Canonicalization for Dummies

May 28, 2015
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Michael Galvin

How do you solve a duplicate content problem? How does Google decide which version of a page to show in search results? Canonicalization!

Canonicalization is how you tell search engines what link is the “official version” of a page.

 

What is Canonicalization?

Canonicalization sounds very technical, but put simply its how you tell search engines what link is the “official version” of a page. Let’s say your website’s homepage can be reached the following several URLs:

  • http://www.example.com/
  • https://www.example.com/
  • http://example.com/
  • http://www.example.com/index.html

Search engines split the incoming links across those URLs and divide their value across those variations. Using canonicalization, you can ensure that all the value from the duplicate URLs counts for one URL, which will contribute to a better position in search results.

 

How Do You Canonicalize a Page?

There are two recommended approaches to canonicalization: 301 Redirects and the Canonical directive. The approach you use depends on the kind of duplication issue you’re trying to solve.

The Rel=Canonical Directive

Generally, the Canonical directive is Google’s preferred approach. By declaring a Canonical URL for a page directly in the source code, it will always be present wherever that content is visible. Using this method, you don’t have to write lengthy lists of redirects for every possible URL or disrupt your visitors by moving them from one URL to another.

This method is especially useful for product pages that are found in multiple categories and sites with complex navigation structures. It’s also used for guest blog posts and syndicated content, to pass the value back to your original version.

301 Redirects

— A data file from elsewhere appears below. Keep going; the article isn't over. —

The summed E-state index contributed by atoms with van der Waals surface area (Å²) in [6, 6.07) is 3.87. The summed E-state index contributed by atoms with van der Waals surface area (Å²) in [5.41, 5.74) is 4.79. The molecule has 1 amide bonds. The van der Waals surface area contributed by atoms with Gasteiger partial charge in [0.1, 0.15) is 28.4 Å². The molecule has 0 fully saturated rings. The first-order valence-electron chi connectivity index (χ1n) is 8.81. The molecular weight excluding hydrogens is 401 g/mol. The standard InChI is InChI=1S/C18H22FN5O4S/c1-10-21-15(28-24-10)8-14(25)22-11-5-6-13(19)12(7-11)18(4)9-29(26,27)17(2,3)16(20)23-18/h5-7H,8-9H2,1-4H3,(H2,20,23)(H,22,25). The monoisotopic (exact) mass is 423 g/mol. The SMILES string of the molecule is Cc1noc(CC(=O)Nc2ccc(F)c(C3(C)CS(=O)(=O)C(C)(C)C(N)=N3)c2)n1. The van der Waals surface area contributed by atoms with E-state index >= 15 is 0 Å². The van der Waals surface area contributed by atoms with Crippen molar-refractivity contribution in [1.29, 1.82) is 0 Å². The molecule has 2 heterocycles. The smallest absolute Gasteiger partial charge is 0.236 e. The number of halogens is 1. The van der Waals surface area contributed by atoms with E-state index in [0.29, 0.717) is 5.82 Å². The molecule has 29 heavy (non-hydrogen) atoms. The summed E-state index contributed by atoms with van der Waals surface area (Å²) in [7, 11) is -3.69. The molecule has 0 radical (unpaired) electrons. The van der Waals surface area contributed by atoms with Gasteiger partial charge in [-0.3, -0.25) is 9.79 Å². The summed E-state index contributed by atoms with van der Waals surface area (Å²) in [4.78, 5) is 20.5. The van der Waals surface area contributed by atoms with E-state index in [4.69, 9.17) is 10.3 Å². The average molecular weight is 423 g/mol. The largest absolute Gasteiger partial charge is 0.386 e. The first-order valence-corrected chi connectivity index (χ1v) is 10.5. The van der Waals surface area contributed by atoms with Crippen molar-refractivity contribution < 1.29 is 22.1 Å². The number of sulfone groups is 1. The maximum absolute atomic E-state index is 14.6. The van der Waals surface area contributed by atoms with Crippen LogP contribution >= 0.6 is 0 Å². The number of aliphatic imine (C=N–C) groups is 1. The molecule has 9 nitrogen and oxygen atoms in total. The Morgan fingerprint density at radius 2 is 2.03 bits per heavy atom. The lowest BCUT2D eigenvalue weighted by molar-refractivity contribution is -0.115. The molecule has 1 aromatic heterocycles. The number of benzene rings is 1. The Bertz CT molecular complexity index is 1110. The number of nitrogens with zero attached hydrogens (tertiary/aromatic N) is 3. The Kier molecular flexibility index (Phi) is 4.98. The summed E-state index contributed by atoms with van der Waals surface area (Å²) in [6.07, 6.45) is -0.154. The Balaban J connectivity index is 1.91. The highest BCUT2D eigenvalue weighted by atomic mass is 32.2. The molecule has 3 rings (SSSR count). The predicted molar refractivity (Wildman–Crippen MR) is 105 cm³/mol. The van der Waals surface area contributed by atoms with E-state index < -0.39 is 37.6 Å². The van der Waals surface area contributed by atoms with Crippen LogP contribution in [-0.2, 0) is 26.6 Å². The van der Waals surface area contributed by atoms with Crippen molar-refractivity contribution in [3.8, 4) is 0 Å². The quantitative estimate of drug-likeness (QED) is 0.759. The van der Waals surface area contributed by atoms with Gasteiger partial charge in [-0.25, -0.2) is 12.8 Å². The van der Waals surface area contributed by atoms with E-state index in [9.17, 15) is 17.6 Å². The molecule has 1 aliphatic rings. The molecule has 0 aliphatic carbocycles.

A 301 Redirect tells your browser to reload a page at a new URL. They are useful for cases where underlying technical issues create many possible URLs for a page, or if you have recently moved your site to a new domain. By redirecting visitors to the new location, you can ensure that visitors are always at the correct URL. However, 301 redirects don’t pass link value perfectly.

301 Redirects lose between 1 to 10 percent of link value (source: Moz.com) for the first redirect, and it goes up dramatically if you have multiple redirects in sequence.

When Not to Use Canonicalization

There are some cases where canonicalization isn’t the right method, and can actually be detrimental to SEO. The most common example is paginated content, that is, related content divided across several pages, such as a blog that has many pages of older articles. In this case, there are other directives that apply to related pages.

A Cautionary Note on Canonicalization

Canonicalization is a very powerful tool, and like many tools, they can be harmful if used improperly. Incorrect canonicalization can lead to huge SEO issues including removing pages, or even entire sites, from search engines’ results.

Some of the most common errors include:

  • Multiple canonical directives on a page can cause search engines to ignore all your directives, slowing down your SEO efforts.
  • Canonicalizing all your pages to one URL can incorrectly remove valid pages from search results. Correcting this can often take months, as pages are gradually re-indexed by search engines and have to build up position anew.
  • Dynamically generating Canonical directives is especially dangerous. It can have security implications and play havoc with SEO at the same time.

Used properly, Canonicalization is a tremendously useful, powerful tool for shaping link value and smoothly guiding visitors to your content. For expert advice tailored to your specific situation schedule a consultation with New Perspective.

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